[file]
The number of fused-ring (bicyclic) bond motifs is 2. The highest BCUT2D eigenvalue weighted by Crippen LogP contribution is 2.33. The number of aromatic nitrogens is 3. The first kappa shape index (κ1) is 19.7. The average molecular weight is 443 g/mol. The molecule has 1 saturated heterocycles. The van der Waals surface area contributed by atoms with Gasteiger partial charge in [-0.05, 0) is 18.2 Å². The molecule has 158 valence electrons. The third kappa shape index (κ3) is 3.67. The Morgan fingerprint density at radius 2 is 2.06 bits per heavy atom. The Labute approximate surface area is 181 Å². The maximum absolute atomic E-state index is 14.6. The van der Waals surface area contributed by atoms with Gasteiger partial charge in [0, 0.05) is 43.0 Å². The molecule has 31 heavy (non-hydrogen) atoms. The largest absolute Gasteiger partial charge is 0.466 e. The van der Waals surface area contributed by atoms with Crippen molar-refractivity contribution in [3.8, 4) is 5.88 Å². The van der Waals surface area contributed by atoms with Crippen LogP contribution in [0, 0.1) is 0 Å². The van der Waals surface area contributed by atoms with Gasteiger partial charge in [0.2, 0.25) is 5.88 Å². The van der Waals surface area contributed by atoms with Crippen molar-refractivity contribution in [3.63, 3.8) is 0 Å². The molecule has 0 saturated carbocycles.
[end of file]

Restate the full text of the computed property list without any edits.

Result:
The number of fused-ring (bicyclic) bond motifs is 2. The highest BCUT2D eigenvalue weighted by Crippen LogP contribution is 2.33. The number of aromatic nitrogens is 3. The first kappa shape index (κ1) is 19.7. The average molecular weight is 443 g/mol. The molecule has 1 saturated heterocycles. The van der Waals surface area contributed by atoms with Gasteiger partial charge in [-0.05, 0) is 18.2 Å². The molecule has 158 valence electrons. The third kappa shape index (κ3) is 3.67. The Morgan fingerprint density at radius 2 is 2.06 bits per heavy atom. The Labute approximate surface area is 181 Å². The maximum absolute atomic E-state index is 14.6. The van der Waals surface area contributed by atoms with Gasteiger partial charge in [0, 0.05) is 43.0 Å². The molecule has 31 heavy (non-hydrogen) atoms. The largest absolute Gasteiger partial charge is 0.466 e. The van der Waals surface area contributed by atoms with Crippen molar-refractivity contribution in [3.8, 4) is 5.88 Å². The van der Waals surface area contributed by atoms with Crippen LogP contribution in [0, 0.1) is 0 Å². The van der Waals surface area contributed by atoms with Gasteiger partial charge in [0.2, 0.25) is 5.88 Å². The van der Waals surface area contributed by atoms with Crippen molar-refractivity contribution in [3.63, 3.8) is 0 Å². The molecule has 0 saturated carbocycles.